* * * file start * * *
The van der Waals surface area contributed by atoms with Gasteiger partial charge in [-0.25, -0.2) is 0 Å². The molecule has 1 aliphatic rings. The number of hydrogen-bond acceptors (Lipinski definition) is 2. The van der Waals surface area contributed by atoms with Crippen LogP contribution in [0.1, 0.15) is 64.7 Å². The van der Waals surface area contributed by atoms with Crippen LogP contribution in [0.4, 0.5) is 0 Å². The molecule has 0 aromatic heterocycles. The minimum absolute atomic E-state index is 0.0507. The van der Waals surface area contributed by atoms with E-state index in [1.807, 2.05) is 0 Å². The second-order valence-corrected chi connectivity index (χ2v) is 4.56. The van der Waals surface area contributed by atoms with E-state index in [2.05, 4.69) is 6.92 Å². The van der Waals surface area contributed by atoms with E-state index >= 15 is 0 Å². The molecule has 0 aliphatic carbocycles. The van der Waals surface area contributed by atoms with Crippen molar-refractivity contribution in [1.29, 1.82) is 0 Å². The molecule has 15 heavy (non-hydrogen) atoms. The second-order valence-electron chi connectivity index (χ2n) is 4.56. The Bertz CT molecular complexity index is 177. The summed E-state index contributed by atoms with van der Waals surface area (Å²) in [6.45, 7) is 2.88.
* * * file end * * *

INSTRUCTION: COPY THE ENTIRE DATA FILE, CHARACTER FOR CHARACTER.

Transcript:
The van der Waals surface area contributed by atoms with Gasteiger partial charge in [-0.25, -0.2) is 0 Å². The molecule has 1 aliphatic rings. The number of hydrogen-bond acceptors (Lipinski definition) is 2. The van der Waals surface area contributed by atoms with Crippen LogP contribution in [0.1, 0.15) is 64.7 Å². The van der Waals surface area contributed by atoms with Crippen LogP contribution in [0.4, 0.5) is 0 Å². The molecule has 0 aromatic heterocycles. The minimum absolute atomic E-state index is 0.0507. The van der Waals surface area contributed by atoms with E-state index in [1.807, 2.05) is 0 Å². The second-order valence-corrected chi connectivity index (χ2v) is 4.56. The van der Waals surface area contributed by atoms with E-state index in [2.05, 4.69) is 6.92 Å². The van der Waals surface area contributed by atoms with E-state index >= 15 is 0 Å². The molecule has 0 aliphatic carbocycles. The van der Waals surface area contributed by atoms with Crippen molar-refractivity contribution in [1.29, 1.82) is 0 Å². The molecule has 15 heavy (non-hydrogen) atoms. The second-order valence-electron chi connectivity index (χ2n) is 4.56. The Bertz CT molecular complexity index is 177. The summed E-state index contributed by atoms with van der Waals surface area (Å²) in [6.45, 7) is 2.88.